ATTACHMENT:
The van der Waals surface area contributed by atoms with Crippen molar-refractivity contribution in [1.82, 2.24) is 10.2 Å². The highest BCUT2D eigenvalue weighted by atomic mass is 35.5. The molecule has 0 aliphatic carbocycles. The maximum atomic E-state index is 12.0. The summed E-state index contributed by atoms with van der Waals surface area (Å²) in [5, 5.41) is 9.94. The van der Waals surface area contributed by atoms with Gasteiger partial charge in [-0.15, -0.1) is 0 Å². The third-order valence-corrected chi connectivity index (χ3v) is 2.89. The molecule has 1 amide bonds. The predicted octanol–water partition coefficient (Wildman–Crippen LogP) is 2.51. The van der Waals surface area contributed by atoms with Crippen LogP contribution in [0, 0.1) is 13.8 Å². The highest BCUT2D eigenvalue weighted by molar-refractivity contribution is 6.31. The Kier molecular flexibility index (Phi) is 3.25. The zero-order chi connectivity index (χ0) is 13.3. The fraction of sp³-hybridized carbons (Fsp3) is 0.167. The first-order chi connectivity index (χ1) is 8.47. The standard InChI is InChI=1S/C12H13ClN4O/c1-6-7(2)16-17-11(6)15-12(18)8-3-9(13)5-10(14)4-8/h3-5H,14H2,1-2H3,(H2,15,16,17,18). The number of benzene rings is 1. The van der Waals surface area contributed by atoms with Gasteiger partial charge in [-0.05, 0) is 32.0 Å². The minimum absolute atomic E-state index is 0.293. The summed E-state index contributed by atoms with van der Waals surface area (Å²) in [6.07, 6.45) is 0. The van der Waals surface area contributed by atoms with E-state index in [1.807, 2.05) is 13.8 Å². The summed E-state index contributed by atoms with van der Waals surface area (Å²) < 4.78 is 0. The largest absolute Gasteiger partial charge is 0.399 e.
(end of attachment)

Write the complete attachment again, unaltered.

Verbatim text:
The van der Waals surface area contributed by atoms with Crippen molar-refractivity contribution in [1.82, 2.24) is 10.2 Å². The highest BCUT2D eigenvalue weighted by atomic mass is 35.5. The molecule has 0 aliphatic carbocycles. The maximum atomic E-state index is 12.0. The summed E-state index contributed by atoms with van der Waals surface area (Å²) in [5, 5.41) is 9.94. The van der Waals surface area contributed by atoms with Gasteiger partial charge in [-0.15, -0.1) is 0 Å². The third-order valence-corrected chi connectivity index (χ3v) is 2.89. The molecule has 1 amide bonds. The predicted octanol–water partition coefficient (Wildman–Crippen LogP) is 2.51. The van der Waals surface area contributed by atoms with Crippen LogP contribution in [0, 0.1) is 13.8 Å². The highest BCUT2D eigenvalue weighted by molar-refractivity contribution is 6.31. The Kier molecular flexibility index (Phi) is 3.25. The zero-order chi connectivity index (χ0) is 13.3. The fraction of sp³-hybridized carbons (Fsp3) is 0.167. The first-order chi connectivity index (χ1) is 8.47. The standard InChI is InChI=1S/C12H13ClN4O/c1-6-7(2)16-17-11(6)15-12(18)8-3-9(13)5-10(14)4-8/h3-5H,14H2,1-2H3,(H2,15,16,17,18). The number of benzene rings is 1. The van der Waals surface area contributed by atoms with Gasteiger partial charge in [-0.05, 0) is 32.0 Å². The minimum absolute atomic E-state index is 0.293. The summed E-state index contributed by atoms with van der Waals surface area (Å²) in [6.07, 6.45) is 0. The van der Waals surface area contributed by atoms with E-state index in [1.807, 2.05) is 13.8 Å². The summed E-state index contributed by atoms with van der Waals surface area (Å²) < 4.78 is 0. The largest absolute Gasteiger partial charge is 0.399 e.